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The Sea Captain's Wife

1. Noah’s Ark
It was the fifth year of her marriage, when her child, Carrie, was four years old. The bleeding began in the privy. Azuba wiped herself with a square of newspaper and found a red gout. She ripped newsprint from the nail. More blood came, thick, flecked with black strands. She mopped, mopped. She stood, bent with pain, settled her hoops, petticoat and skirt.
Wind snatched the door from her hand. She left it unhooked, gathered her cloak across her breast. The house loomed against a grey sky, the path a pale string in the headland grass.
Blood surged, trickled down her legs.
She began to run, one arm clasping her belly.
“Hush, now, could’ve been worse,” the midwife said. “You were only four months.”
She set a tin basin on the floor by Azuba’s bed, stooped and gathered the rags. “Baby’s gone, but there’ll be more bleeding. Stay still.”
Azuba lay flat on her back listening to the midwife’s steps going down the stairs. Mother was in the kitchen, feeding Carrie her supper. Soon the whole town would know.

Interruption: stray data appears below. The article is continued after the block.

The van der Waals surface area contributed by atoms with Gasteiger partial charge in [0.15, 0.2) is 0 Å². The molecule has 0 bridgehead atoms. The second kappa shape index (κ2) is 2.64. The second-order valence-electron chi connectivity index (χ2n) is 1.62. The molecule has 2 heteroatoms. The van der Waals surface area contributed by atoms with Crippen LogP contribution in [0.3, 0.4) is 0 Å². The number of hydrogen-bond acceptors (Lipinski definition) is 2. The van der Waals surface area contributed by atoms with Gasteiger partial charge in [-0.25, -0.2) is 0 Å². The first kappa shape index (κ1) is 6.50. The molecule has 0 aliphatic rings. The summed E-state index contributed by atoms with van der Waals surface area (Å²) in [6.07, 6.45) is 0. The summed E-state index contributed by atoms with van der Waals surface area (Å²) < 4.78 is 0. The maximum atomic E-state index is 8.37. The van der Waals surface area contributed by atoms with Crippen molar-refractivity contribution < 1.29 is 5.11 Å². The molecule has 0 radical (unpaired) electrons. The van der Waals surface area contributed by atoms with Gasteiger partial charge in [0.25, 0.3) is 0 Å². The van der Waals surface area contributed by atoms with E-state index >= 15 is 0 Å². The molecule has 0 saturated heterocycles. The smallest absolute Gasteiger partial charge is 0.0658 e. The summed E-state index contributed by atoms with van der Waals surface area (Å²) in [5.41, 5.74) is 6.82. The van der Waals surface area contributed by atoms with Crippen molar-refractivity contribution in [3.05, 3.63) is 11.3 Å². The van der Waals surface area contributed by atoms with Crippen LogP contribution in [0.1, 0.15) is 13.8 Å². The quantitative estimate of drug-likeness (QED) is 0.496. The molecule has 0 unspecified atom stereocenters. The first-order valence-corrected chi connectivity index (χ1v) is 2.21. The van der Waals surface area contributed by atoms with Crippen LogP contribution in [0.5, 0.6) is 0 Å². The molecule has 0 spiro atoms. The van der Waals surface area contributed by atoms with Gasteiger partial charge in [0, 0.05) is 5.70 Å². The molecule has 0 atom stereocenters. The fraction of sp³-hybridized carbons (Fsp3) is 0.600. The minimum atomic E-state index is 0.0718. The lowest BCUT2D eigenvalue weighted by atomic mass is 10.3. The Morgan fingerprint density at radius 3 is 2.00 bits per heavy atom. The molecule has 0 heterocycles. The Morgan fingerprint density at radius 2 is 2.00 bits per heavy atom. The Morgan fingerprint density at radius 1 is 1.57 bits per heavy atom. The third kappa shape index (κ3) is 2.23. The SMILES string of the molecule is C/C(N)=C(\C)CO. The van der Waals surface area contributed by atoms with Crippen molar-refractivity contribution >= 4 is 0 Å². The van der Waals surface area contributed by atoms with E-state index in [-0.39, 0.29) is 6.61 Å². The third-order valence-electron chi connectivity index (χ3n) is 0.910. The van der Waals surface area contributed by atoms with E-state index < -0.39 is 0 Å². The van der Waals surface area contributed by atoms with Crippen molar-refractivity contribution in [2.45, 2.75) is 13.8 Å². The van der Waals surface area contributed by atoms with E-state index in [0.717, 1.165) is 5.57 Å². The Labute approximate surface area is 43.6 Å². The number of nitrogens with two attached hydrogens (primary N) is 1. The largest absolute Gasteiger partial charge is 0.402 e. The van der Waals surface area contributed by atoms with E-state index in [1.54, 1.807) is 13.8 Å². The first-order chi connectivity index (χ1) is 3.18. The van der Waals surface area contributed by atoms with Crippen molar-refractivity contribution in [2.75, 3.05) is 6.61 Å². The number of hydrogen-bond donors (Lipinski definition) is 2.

Azuba Bradstock lost a child, people would murmur. Years before she’ll have another chance. The next time she went into the village, women would lower their voices, clasp her wrist, touch her shoulder. Such a pity.
She rolled her head sideways to gaze at the candle flame.
Nathaniel. Oh, Nathaniel, my beloved.
She pictured her husband reading the letter she had recently sent. Perhaps he’d been in Cape Town, where he’d planned to stop for provisions. There he sits, she thought, at the rolltop desk in Traveller’s saloon, holding the letter over a mess of business papers. She pictured his fingers smoothing his moustache, wide mouth bent downward, studying her words. His eyes lighten, he smiles. He reads the letter again. Then he folds it, tucks it into its envelope. Presses it to his heart.
February 6, 1861
Whelan’s Cove, New Brunswick
Dear Nathaniel,
I am with child. Carrie is excited to think she will have a brother or a sister. Oh my darling, if only you could be home for this child’s birth.
Nathaniel had left six months after their wedding, and had been at sea when Carrie was born. Once he received news that he had become a father, he’d written to say that he’d be home as soon as possible. One thing, though, had led to another: a cargo of coal to Bombay; a long delay in port; a consignment across the Pacific. His letters became increasingly frustrated. Carrie had been a sturdy little girl of almost three when he’d finally arrived home.